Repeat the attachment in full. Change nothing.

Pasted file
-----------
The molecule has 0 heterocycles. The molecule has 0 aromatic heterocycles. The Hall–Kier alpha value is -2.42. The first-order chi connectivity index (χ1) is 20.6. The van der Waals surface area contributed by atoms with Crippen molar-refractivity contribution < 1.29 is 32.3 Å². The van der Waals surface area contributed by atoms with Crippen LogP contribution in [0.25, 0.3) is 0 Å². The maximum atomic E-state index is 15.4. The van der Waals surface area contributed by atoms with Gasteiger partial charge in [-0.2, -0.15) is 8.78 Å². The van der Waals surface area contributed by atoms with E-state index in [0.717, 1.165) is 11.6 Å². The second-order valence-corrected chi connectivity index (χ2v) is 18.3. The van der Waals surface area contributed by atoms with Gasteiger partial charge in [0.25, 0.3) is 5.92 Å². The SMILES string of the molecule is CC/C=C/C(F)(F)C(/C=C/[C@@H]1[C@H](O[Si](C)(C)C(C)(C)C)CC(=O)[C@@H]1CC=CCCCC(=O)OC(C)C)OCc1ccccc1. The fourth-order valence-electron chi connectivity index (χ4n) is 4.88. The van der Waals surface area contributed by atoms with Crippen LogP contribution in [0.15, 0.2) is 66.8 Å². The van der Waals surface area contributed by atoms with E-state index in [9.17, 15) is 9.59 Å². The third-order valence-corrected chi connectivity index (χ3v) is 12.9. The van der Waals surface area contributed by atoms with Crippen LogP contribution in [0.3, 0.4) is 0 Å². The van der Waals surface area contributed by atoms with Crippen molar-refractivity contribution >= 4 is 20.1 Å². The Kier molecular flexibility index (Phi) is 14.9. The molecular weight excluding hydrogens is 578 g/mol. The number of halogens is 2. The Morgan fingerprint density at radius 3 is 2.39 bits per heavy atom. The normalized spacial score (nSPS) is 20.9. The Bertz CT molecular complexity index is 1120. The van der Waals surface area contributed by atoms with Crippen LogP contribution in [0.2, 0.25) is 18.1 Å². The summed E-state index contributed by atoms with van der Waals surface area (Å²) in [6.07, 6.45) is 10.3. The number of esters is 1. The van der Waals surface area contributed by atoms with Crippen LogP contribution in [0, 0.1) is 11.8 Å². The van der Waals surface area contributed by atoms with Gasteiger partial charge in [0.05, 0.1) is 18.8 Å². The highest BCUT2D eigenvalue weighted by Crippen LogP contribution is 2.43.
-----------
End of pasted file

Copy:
The molecule has 0 heterocycles. The molecule has 0 aromatic heterocycles. The Hall–Kier alpha value is -2.42. The first-order chi connectivity index (χ1) is 20.6. The van der Waals surface area contributed by atoms with Crippen molar-refractivity contribution < 1.29 is 32.3 Å². The van der Waals surface area contributed by atoms with Crippen LogP contribution in [0.25, 0.3) is 0 Å². The maximum atomic E-state index is 15.4. The van der Waals surface area contributed by atoms with Gasteiger partial charge in [-0.2, -0.15) is 8.78 Å². The van der Waals surface area contributed by atoms with E-state index in [0.717, 1.165) is 11.6 Å². The second-order valence-corrected chi connectivity index (χ2v) is 18.3. The van der Waals surface area contributed by atoms with Gasteiger partial charge in [0.25, 0.3) is 5.92 Å². The SMILES string of the molecule is CC/C=C/C(F)(F)C(/C=C/[C@@H]1[C@H](O[Si](C)(C)C(C)(C)C)CC(=O)[C@@H]1CC=CCCCC(=O)OC(C)C)OCc1ccccc1. The fourth-order valence-electron chi connectivity index (χ4n) is 4.88. The van der Waals surface area contributed by atoms with Crippen LogP contribution in [0.15, 0.2) is 66.8 Å². The van der Waals surface area contributed by atoms with E-state index in [9.17, 15) is 9.59 Å². The third-order valence-corrected chi connectivity index (χ3v) is 12.9. The van der Waals surface area contributed by atoms with Crippen LogP contribution in [0.3, 0.4) is 0 Å². The van der Waals surface area contributed by atoms with Crippen molar-refractivity contribution >= 4 is 20.1 Å². The Kier molecular flexibility index (Phi) is 14.9. The molecular weight excluding hydrogens is 578 g/mol. The number of halogens is 2. The Morgan fingerprint density at radius 3 is 2.39 bits per heavy atom. The normalized spacial score (nSPS) is 20.9. The Bertz CT molecular complexity index is 1120. The van der Waals surface area contributed by atoms with Crippen LogP contribution in [0.2, 0.25) is 18.1 Å². The summed E-state index contributed by atoms with van der Waals surface area (Å²) in [6.07, 6.45) is 10.3. The number of esters is 1. The van der Waals surface area contributed by atoms with Crippen LogP contribution in [0, 0.1) is 11.8 Å². The van der Waals surface area contributed by atoms with Gasteiger partial charge in [0.05, 0.1) is 18.8 Å². The highest BCUT2D eigenvalue weighted by Crippen LogP contribution is 2.43.